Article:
In Chapter Seven, Hosseini uses a significant amount of imagery to portray the violence taking place in the alley. He uses animal imagery to depict the rivalry between Hassan and Assef and his cronies. The alley has been described as ‘blind’, to show that there is no end to it and Hassan is trapped, just like prey being trapped by its predator, in this case Assef. Assef is reminiscent of the head of a pack of wild animals, leading his group and being the first to pounce on the prey.
Hosseini also uses war imagery to describe the tense atmosphere, with Hassan ‘cock[ing] the arm that held the rock’, as if it were a gun. This imagery has also been used to describe the setting as ‘a havoc of scrap and rubble’, or in other words, the aftermath of war. Furthermore, Hosseini uses animal imagery to compare Hassan’s loyalty to Amir, which is like a ‘dog’, as they are known for being extremely loyal to their owner.This leads on to the idea that Amir is Hassan’s owner, as Hassan is a Hazara and Amir is a Pashtun, however Hassan has resigned himself to the fact that social statuses in Afghanistan will never change, and part of the reason for him being so loyal to Amir could be because even though he is of a higher status than him, he actually acknowledges his existence. This social aspect is part of Assesment Objective 4. However, Hosseini has cleverly embodied Amir’s thoughts in Assef’s dialogue, as Amir has always slightly resented himself for taking Hassan somewhat for granted.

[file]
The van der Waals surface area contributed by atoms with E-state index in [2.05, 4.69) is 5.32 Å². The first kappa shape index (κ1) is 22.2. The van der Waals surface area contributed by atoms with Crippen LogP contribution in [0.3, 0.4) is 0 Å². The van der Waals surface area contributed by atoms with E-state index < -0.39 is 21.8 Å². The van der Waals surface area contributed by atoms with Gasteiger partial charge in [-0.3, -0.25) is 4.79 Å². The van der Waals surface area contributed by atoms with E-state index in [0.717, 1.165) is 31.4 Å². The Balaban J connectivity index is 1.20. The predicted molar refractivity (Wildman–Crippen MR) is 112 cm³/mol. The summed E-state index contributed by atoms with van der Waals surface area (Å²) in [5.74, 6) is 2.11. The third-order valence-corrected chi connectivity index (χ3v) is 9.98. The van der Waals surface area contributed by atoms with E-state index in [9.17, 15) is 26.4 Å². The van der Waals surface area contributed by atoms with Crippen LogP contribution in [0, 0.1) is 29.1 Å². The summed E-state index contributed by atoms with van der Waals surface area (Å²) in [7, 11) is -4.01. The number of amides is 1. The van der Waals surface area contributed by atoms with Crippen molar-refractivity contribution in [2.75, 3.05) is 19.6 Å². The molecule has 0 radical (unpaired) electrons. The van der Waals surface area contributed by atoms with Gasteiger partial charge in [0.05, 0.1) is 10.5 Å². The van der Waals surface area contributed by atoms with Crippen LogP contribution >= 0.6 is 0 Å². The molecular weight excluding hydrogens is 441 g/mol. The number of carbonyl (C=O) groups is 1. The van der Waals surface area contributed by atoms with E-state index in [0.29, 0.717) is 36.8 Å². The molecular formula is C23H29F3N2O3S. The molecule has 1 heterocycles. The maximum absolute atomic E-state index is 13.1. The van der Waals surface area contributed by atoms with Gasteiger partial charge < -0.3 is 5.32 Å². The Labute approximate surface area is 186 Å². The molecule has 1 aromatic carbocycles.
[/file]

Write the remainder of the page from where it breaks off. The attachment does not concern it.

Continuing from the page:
For example, he would tease him whenever he did not know a word, or give him a broken toy whenever he felt guilty about being mean to him, showing that he did not even think his ‘friend’ was worth a fully functioning toy. There have been examples of Hassan realising this fact up until now, like the point where he questioned Amir, asking him if he would really ask him to eat dirt for him. Assef asks him if ‘before [he should] sacrifice himself for [Amir], would he do the same for him? This question, I feel, essentially sums up the whole relationship between Amir and Hassan, with Hassan remaining truly loyal to Amir no matter what, but Amir never really returning his affection.
It is as if Amir simply expects Hassan to be like this in the first place, as he is merely his servant. I also feel that this question depicts the similarities between Amir and Assef, as they even think in the same manner. This is ironic because Amir basically hates everything that he himself has become, although he cannot see it. Meanwhile, while watching the events in the alley unfold, Amir becomes ‘paralyzed’.
This shows exactly how, even after the dedication Hassan has shown Amir his whole life, even though the latter’s name was the former’s first word, he is still so much of a coward that he does not even jump in to stop his ‘friend’ being raped – a truly traumatic experience. Yet the whole reason Hassan endures this is simply so that he can walk away with Amir’s prize: the blue kite. Maybe part of the reason that Amir did not help Hassan was because he had always been so jealous of the relationship between his Baba and Hassan; Hassan already had a father, so why should he be allowed to steal Amir’s?Hassan is a better athlete, a better kite runner and a better son than Amir, so Amir basically feels worthless and suffocated by Hassan’s honesty and virtue and he decides to let these feelings get in the way of him actually being able to help his only real friend. This feeling is also portrayed in a dream he recalls, in which he watches the snow ‘erase [his] fresh footprints’, symbolising the fact that he feels he has never truly made an impact in anybody’s life except Hassan’s. But after all, he was just a Hazara.